Turks will head to the polls for the first time to elect their president in 2014. Turkish presidents were formerly elected by Parliament. Surveys show that 53 percent of voters intend to cast their ballots for Erdogan's Justice and Development Party (AKP). The AKP Party has been in power since 2002 in a decade marked by an unprecedented economic boom during which Turkey became the world's 16th economic power and an emerging regional power. Turkey's ambition is to become one of the world's ten most powerful economies by 2023. If he were to win the five-year presidential mandate in 2014, Erdogan would be one of the main political actors in the region and the world. So far 41 percent of voters say they will vote for Erdogan, according to polls, while only 6.4 percent say they will cast their ballot for his Social Democratic opponent Kemal Kilicdaroglu.
But before the vote takes place, Erdogan wants to change the constitution to make Turkey a US-style presidential system.
The constitutional reform is currently under discussion and should be approved by the end of the year. The AKP Party has the absolute majority in Parliament, though changing the constitution requires backing from the opposition. If he fails to reach an agreement, Erdogan could call a popular referendum.
The Turkish press has recently linked Erdogan to Vladimir Putin for his authoritarian management of power, his strong rhetoric, his populism and the likely exchange of power with party member Abdullah Gul, who would probably become prime minister if Erdogan is elected president - much like Putin and Dmitry Medvedev.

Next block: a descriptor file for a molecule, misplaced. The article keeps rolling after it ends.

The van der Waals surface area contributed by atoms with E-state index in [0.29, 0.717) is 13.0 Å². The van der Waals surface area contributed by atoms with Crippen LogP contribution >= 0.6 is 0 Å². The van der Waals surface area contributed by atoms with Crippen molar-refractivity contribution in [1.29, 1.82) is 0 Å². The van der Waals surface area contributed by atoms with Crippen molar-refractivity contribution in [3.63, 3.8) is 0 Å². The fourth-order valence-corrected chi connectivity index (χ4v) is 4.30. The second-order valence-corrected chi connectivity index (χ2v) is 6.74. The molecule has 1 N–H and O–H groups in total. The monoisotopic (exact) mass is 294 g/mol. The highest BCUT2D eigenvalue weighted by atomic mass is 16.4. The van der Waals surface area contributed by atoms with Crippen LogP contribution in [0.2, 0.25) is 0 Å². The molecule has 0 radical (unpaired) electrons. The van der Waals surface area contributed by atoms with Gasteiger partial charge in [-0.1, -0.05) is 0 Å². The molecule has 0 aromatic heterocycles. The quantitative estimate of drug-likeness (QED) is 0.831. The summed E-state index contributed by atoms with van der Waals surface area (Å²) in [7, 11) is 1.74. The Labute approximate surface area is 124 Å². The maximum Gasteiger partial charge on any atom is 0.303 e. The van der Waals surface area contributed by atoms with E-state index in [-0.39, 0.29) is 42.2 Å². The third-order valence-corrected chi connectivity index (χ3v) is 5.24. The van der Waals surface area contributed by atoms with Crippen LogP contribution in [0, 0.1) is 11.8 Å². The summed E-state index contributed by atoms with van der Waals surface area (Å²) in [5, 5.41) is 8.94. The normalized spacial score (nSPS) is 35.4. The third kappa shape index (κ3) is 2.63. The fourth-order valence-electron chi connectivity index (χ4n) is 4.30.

The opposition currently appears too weak to play a significant role. The Republic People's Party (CHP) of Kilicdaroglu is not expected to total more than 25 percent of the vote; the ultra-nationalist 'Grey Wolves' of the Nationalist Movement Party (MHP) are estimated at around 10 percent while the Kurdish Peace and Democracy Party will probably total 6 percent of votes.
Taha Akyol, an analyst with the Hurriyet newspaper is sure that Erdogan will be Turkey's next president and Gul will become premier. The AKP leader is working hard to make sure he does win by opening his party to small centre-right groups and by launching his candidature at the helm of AKP for another four-year mandate in order to control the party during the elections.
He has also ordered the restoration of the splendid Ottoman Mabeyn palace in Istanbul to make it the second residence of the Turkish president in the Bosphorus city of which Erdogan was previously mayor and which he reportedly loves so much that he would like to see as the country's capital.
The next presidential mandate from 2014 to 2019 will be crucial for a country at the centre of an increasingly volatile area with Iran, Syria, Iraq, Armenia and Israel. The Cypriot crisis is also still open, EU membership is at an impasse, the country's stance in the Mediterranean, Asia and the Balkans must be consolidated and the Kurdish conflict closed. Leyla Zana, a leading politician in Kurdistan, has paid Erdogan an unexpected homage saying he is the only politician who has the possibility of ending the conflict. (ANSAmed)